It’s easier to thrive when things are going well. It’s much harder to flourish in times of challenge or despair. The past nine-months have been particularly challenging for many as alarming events have unfolded at a pace never experienced before, including multiple terrorist attacks, the plight of refugees, black lives cut short, and police officers murdered. Add to that the most divisive US Presidential election ever and at times it feels as though things are spinning out of control.
Donna Stoneham Ph.D. says, “We are facing a choice point in which we’ll either self-destruct or rise from the ashes of animosity and take the lead to create a better world. The choice we make has never been greater.”
Using her seven keys to thriving, Dr. Stoneham, executive coach and author of The Thriver’s Edge: Seven Keys to Transform the Way You Live, Love, and Lead, offers five ways to thrive and have some control in your life while in the midst of challenge, overwhelm or despair.
Tip # 1: Trust and Focus on the Good Things in Your Life
It’s easy to feel overwhelmed by all the suffering and hatred in the world. Denying it isn’t the answer, but neither is shutting down or viewing the world through a distorted lens. Knowing who and what we can trust and relying on that when times are hard is critical to keeping the balance we need to flourish.
Make a list of the good things in your life that you trust. Especially note the people who love you. Let these people serve as a refuge when you feel despair or overwhelmed. Reach out to them. Talk a walk. Grab coffee. Connect to your network of support and use it as a lifeline. Continue to expand your network of trust by adding at least one person every few months through work or other activities you regularly engage in. Isolation erodes trust, so if you’re feeling lonely, reconnect with a friend. If you’re feeling overwhelmed by the condition of the world, make a donation to a cause you believe in. Take a deep breath and think of what you’re grateful for. Maybe even say a prayer for those who need help. Focus on what’s good in the world, because there’s more good than bad when we allow ourselves to see it.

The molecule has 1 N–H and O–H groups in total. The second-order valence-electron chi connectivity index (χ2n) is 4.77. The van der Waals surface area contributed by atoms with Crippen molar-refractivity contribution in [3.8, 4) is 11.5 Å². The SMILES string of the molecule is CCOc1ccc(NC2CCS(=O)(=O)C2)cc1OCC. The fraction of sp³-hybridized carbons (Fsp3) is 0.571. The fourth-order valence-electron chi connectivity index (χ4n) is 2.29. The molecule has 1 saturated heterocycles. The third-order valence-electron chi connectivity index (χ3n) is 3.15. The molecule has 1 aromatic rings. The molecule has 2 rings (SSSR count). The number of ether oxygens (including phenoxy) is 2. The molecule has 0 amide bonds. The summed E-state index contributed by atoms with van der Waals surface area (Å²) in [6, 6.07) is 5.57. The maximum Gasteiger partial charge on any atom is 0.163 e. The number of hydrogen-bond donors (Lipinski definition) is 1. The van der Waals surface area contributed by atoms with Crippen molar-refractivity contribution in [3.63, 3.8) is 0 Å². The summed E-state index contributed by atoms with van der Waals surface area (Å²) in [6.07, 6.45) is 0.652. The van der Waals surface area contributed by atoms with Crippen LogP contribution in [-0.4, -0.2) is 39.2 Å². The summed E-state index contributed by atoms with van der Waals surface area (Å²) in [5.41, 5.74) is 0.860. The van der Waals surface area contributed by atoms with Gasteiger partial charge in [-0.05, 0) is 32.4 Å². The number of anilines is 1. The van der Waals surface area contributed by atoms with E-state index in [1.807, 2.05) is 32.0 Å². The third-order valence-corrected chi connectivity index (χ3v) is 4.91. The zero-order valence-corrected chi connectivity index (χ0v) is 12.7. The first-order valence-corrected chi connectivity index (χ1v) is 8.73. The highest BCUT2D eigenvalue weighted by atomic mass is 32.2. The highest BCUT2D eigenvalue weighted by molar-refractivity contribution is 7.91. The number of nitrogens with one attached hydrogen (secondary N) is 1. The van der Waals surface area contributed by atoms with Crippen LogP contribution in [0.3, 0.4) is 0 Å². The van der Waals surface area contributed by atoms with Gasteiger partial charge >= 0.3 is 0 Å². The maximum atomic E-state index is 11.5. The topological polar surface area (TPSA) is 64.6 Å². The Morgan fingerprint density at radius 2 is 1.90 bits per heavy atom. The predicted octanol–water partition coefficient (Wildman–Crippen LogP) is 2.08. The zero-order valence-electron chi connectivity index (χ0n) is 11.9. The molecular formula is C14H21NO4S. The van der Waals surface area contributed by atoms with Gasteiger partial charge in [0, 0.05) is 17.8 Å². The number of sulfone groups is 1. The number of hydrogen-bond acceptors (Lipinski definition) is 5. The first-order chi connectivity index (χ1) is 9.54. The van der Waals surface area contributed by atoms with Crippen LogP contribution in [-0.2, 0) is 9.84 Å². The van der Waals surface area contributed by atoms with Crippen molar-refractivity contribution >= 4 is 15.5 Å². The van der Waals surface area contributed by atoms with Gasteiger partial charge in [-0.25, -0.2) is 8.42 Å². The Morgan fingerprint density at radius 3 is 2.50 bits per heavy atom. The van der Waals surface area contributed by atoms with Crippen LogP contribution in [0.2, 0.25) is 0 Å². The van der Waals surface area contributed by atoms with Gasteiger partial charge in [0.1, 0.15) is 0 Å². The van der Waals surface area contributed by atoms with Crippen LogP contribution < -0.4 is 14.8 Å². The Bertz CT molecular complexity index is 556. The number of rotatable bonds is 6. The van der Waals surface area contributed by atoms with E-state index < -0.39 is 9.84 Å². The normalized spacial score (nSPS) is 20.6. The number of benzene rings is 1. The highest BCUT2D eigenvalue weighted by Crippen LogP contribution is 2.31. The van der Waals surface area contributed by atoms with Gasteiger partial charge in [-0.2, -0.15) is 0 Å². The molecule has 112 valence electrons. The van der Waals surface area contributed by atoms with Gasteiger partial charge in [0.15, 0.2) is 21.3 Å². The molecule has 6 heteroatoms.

Tip #2: Cultivate Resilience for Turbulent Times
Think of resilience as a bank account that you can draw from. In order to have the resources you need when you need them most, keep adding to your account and keep it growing. Regular self-care practices and attitude adjustments are what keep your resilience account full. Cultivate resilience in the good times so you can draw on it when you need it most.
When times are challenging, it’s important to take extra good care of yourself, yet self-care often is sacrificed first. The best resilience practice when times are hard is to create a daily 10-minute Stress Free Zone. Do something every day for at least 10 minutes that you find nurturing and/or inspiring. This could be taking a walk in nature and really taking in the beauty you see around you. It might be a daily ritual of mindfulness meditation to focus on your breathing to clear your mind and open your heart. It might be taking a bubble-bath at the end of a long day when you usually shower in the morning. It could be reading a passage from a book that inspires you with a hot cup of tea. Put your 10-minute Stress Free Zone on the calendar and keep it sacred. Don’t let anything steal that time from you even if it means getting up ten minutes earlier or going to bed ten minutes later. When you take care of yourself, you have more to give others, so don’t feel guilty. You’re just replenishing your bank account so the good you have to offer can be spread around!
Tip # 3: Follow Your Inner Direction, Not the Pack